Jan 2, 2005, 5:11 PM
What a wonderful rich culture! Having been invited to spend Noche Buena with my friendīs family in Leon, Guanajuato, I arrived amid all the hustle and bustle of last minute arrangements. Carload after carload of extended family members finally arrived, dressed to the 9īs, babies, toddlers and adolescents adorned in the lastest attire. We all crowded around the huge nativity scene, prominantly displayed in the small living room. The oldest brother, Antonio, hoping for recovery from recently discovered bone cancer through kimo then marrow transplants and the 20 year old neice, newly engaged, were selected to rock baby Jesus this year. Everyone sang on and on and on, a special prayer song. I was moved to tears. We were invited to squeeze in at the table that was rented for the occasion, while others held their plates on their knees. Pierna Renello...Stuffed ...weīll call it... Rump Roast, stuffed and cooked to savoury tenderness then sliced and served with itīs own sauce. Of course on the side was the everpresent refried beans and traditional Spanish rice. After eating until we could eat no more, the family began to open their presents, one for each, in relay. Loud music and laughter ensued so that we couldnīt hear anything. The kids were running around, teasing, playing and girating to the Salsa, Banda and Cumbia beats. I swear they learn how to dance while still in their mothersī bellies! Looking around the room filled with smiles,joking and intense emotion, I realized that this was a far-cry from my Anglo upbringings in Canada. As if the evening was not complete enough, D.Jīs arrived and set up huge speakers on the sidewalk. The women, wrapped themselves and babies in warm, handmade sarapes and took to the street with the youngsters.EVERYONE was dancing! It was an explosion of rythmic sounds and movements, and fireworks being thrown in every direction around us. The dancing and laughter continued until after 4:30am. Children caught catnaps when they were fatigued. Amusing as the festival may have been, a bed in a corner room assigned to me, beckoned just after 1:30am., just as well, those who stayed up the lastest had to sleep on the cement floors! In the morning I awoke to find 6 other people, sound asleep on mattresses and the floor, in the tiny bedroom with me.
Piping hot Menudo was bowled out to each as we arose.
Following a leisurely trail from Salamanca south, past the lake at Yuriria and on to Salvatierra, I rejoined my friends at their home in Acamboro. Saturday night! Their discoteque had to be opened and their show must go on. They barely caught their breath before starting it all over again until 4 am!
After resting a day, I continued on to Maravatio, Michoacan to visit many dear friends there. The following morning, having discovered that an excursion of my friends,videographers, were going up to Las Palomas to film the Monarchs, nothing would do but I had to go too. There are 4 colonies on that mountain this year, the biggest is in the same location as last year-under the Telmex tower. The numbers are down by about 50% this year but thatīs better than anticipated following the 95% kill in the major sanctuaries last winter.The Monarch population in Palomas had an amazing 50% survival rate. Thank goodness theyīve been able to protect the forest from the scrupulous rich robber barons! ..so far.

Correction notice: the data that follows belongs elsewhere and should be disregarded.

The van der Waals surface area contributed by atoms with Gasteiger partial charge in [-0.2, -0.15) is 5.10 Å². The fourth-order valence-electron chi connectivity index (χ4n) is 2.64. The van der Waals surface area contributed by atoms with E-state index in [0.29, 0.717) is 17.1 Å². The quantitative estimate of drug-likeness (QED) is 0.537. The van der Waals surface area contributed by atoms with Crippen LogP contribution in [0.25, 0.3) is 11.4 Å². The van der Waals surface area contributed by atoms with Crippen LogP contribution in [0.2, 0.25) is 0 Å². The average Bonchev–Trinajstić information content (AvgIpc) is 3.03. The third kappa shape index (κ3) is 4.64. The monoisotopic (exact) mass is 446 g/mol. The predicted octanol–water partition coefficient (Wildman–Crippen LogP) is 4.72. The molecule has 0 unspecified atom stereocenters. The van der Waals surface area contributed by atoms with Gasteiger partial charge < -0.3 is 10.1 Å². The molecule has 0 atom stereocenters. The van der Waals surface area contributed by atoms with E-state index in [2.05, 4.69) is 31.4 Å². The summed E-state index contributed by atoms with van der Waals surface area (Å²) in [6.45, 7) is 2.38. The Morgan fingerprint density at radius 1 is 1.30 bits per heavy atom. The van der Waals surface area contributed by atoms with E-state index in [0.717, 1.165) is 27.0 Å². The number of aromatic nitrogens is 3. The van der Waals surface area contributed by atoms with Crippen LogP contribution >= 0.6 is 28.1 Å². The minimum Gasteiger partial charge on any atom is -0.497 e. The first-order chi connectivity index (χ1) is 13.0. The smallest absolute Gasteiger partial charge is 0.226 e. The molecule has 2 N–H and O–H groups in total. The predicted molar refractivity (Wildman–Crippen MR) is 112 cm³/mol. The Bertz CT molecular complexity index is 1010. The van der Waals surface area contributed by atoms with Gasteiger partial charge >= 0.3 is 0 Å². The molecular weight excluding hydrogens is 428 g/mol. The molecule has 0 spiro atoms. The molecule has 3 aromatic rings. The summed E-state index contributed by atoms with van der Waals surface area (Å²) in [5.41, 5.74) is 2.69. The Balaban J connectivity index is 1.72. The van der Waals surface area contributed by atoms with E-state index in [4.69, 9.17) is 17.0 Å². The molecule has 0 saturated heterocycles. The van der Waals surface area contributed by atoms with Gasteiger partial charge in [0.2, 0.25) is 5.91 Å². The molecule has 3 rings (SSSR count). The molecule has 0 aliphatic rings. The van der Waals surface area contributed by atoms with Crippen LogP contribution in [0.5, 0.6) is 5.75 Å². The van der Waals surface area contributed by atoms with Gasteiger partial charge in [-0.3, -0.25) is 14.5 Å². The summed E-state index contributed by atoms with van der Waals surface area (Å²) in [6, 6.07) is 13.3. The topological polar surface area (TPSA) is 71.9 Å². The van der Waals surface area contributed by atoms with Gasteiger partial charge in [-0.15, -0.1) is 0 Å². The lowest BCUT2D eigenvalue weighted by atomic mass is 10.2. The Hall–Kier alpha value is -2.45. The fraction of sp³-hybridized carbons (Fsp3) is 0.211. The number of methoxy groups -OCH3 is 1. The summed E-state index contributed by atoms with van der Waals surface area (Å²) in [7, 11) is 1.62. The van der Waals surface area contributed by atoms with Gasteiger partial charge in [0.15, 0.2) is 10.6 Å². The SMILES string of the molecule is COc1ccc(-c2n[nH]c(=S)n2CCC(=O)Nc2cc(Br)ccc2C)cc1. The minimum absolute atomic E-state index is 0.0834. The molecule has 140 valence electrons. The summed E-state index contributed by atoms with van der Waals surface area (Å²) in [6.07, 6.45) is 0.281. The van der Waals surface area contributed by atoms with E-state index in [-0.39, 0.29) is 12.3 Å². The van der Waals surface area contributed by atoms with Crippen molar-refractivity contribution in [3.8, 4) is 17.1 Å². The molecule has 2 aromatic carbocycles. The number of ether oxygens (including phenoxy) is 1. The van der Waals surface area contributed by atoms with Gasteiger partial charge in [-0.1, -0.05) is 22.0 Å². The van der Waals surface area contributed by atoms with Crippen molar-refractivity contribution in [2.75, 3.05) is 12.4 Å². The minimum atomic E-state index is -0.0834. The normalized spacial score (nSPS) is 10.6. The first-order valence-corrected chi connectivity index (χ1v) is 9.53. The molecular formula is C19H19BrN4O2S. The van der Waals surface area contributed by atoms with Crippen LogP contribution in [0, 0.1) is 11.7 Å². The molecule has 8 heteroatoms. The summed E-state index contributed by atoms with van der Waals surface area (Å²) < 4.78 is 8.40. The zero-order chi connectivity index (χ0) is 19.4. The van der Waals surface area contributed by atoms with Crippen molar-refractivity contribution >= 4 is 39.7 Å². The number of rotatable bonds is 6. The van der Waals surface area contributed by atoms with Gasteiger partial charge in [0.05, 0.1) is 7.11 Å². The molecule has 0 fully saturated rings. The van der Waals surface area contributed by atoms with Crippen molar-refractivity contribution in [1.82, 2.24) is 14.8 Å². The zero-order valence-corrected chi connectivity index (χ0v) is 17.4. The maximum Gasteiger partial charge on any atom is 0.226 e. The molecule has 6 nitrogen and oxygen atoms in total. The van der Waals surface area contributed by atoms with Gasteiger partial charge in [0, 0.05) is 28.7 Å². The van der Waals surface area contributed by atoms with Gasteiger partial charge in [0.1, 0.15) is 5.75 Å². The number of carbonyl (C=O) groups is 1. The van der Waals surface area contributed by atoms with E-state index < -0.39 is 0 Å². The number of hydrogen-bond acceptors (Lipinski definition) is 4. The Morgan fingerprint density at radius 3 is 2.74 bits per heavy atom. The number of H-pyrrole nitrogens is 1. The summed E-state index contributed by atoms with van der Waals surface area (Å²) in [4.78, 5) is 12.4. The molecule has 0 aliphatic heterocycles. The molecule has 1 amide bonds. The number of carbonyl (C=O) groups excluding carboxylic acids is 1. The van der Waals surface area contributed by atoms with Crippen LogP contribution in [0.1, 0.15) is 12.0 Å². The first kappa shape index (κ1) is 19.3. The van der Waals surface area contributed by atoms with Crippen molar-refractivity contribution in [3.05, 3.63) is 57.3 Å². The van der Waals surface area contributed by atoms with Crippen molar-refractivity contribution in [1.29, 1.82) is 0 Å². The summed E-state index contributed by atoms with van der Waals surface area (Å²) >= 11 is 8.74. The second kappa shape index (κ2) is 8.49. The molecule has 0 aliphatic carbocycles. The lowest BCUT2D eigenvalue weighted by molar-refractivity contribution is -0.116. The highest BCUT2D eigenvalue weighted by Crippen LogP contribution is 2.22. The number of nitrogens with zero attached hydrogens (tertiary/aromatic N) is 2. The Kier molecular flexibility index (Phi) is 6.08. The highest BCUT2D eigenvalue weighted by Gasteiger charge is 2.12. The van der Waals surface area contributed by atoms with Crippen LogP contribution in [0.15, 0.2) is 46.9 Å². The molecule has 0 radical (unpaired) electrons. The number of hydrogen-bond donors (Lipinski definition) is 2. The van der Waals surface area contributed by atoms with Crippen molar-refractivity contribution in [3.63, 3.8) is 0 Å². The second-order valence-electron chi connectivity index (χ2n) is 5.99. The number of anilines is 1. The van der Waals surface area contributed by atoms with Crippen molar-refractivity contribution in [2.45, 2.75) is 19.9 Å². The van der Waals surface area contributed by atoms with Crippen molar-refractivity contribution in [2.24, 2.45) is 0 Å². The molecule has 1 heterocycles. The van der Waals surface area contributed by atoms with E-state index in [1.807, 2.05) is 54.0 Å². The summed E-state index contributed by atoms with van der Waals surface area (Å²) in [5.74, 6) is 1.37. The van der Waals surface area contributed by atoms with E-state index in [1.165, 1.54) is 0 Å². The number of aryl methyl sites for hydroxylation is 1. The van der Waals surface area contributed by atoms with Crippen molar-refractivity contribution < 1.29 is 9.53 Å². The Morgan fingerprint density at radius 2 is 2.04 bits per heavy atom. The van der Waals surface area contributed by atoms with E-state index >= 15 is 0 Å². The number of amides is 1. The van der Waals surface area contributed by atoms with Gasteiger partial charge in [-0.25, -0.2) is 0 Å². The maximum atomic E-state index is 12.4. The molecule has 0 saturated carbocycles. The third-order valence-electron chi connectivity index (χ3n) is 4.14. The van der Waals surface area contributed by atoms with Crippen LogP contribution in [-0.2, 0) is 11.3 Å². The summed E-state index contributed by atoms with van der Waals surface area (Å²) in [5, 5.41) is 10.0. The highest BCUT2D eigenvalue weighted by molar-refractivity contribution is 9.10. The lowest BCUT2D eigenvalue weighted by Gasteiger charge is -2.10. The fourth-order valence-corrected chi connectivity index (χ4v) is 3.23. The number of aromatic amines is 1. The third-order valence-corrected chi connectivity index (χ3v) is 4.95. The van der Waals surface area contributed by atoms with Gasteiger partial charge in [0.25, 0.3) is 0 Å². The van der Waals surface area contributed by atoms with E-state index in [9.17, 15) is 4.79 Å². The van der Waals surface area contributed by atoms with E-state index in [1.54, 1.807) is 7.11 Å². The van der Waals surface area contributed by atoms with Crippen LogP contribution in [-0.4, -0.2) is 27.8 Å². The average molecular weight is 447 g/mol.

New Yearīs Eve and back to Acamboro to shop and chop for the midnight dinner.The shops and stands were filled with special colours of underpants including frillies and the dental floss type. We exchanged gifts of underpants-yellow for money, red for romance, green for health and white for peace and tranquility.Stacking on the layers, just to cover all bases, we slicked ourselves up to walk to hear the church mass. At around 10:30 pm the streets filled with families pressed and polished in their Sunday best as they made their way to the main Cathedral for mass. The air rang with the summoning bells. The Three Wise Guys were outside with a desert backdrop-2005, ready to pose for "uno foto conmemorativo", for a nominal fee. We off-loaded the hot stuffed Turkey, paper plates, Macaroni/Ham salad, Hot Fruit Punch to the table set up and decorated in the doorway. All the families were on their stoops, fires blazing on the sidewalks and in the street. Music al "Ranchero" pumped out old familiar tunes with everyone singing along. Punch or Tequila drinks were handed around and in turn we gave thanks for 2004 and toasted the coming year. At three minutes to midnight, one by one we downed our designated 12 grapes held in our hands.With each, a silent wish for each month of the new year. Hugs and kisses all around then the excitement REALLY began! We jumped out the front door into the street, for luck ...hopefully no cars We madly swept imaginary dust out to the street. We jumped again holding a suitcase- this time signifying travel. Fireworks were exploded by the handfuls and when the entrance had sufficiently filled with smoke, we sat down to a heaping plate of Turkey, no mashed potatoes or gravy, not a spot of cranberry sauce to be had,there was however a 4 alarm chili mayonnais. There wasnīt even a fork! A large loaf of Bimbo soft white bprocessed bread was handed to each of us to be used instead of tortillas to pick up our food, because it was such a special occasion! A scarecrow was burned in a chair at the door to represent 2004 and an old bed was ceremoniously smashed apart to become the bonfire. Ear-splitting music poured into the streets, anyone foolish enough to sit was whisked up to dance. Passersby crowded in for a dance before they continued on their way. Great Holiday. A good time was had by all. I love this country!
Feliz Navidad y Prospero Aņo Nuevo a todos...and to all a goodnight!
Shelley Whittall, the true northerner, Queretaro, Qro
(This post was edited by Conchita Nortena on Jan 2, 2005, 5:14 PM)